Australasian Science: Australia's authority on science since 1938

Survival of the Sexiest


Credit: iordani/Adobe

By Barnaby Dixson & Monica Awasthy

“Survival of the fittest” never applied to beards, so why did they evolve and what role do they play in mate selection in modern society?

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Facial hair has seen a resurgence in popularity in recent years. Beards are definitely “in”, and men go to great lengths to groom and maintain them. In fact, the male grooming industry is estimated at US$15 billion globally.

But why do beards exist in the first place, and how do biology and culture interplay to shape their meaning as an animal signal?

The Beard as a Badge of Status

Mention the word “evolution” and most people will instantly think about natural selection and survival of the fittest. When we think about the physical traits that were important for ancestral survival, we imagine men who were physically strong hunters who ran fast and provided for their families. Now add to this image a beard and we have the quintessential caveman.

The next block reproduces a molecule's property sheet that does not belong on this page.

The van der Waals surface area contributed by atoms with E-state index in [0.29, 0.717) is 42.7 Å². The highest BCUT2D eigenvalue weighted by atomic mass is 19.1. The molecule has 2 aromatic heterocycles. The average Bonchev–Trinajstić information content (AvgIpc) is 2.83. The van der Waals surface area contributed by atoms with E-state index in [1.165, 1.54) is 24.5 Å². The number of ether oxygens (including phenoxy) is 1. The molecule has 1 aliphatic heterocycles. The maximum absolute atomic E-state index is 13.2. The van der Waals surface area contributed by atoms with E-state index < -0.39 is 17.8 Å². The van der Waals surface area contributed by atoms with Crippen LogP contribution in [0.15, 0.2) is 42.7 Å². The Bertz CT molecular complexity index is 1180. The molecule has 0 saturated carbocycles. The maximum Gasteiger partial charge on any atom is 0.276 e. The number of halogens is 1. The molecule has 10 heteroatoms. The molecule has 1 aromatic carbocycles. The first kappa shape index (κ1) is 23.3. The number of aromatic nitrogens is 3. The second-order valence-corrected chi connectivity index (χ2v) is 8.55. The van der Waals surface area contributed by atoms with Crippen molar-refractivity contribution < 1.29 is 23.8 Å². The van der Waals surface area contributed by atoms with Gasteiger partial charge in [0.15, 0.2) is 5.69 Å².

Yet beards don’t make you a better hunter, they don’t make you stronger and they certainly don’t make you faster. So if beards didn’t evolve to help us survive, what are they for?

Beards are an important signal of maleness. They first emerge at puberty with the expression of male sex hormones such as testosterone. Beards are only fully developed by young adulthood, slowly emerging in a pattern from the upper lip down to the chin, and eventually connecting to the sides of the jaw.

This occurs precisely at a time when men become interested in attracting a partner, but are doing so in...

The full text of this article can be purchased from Informit.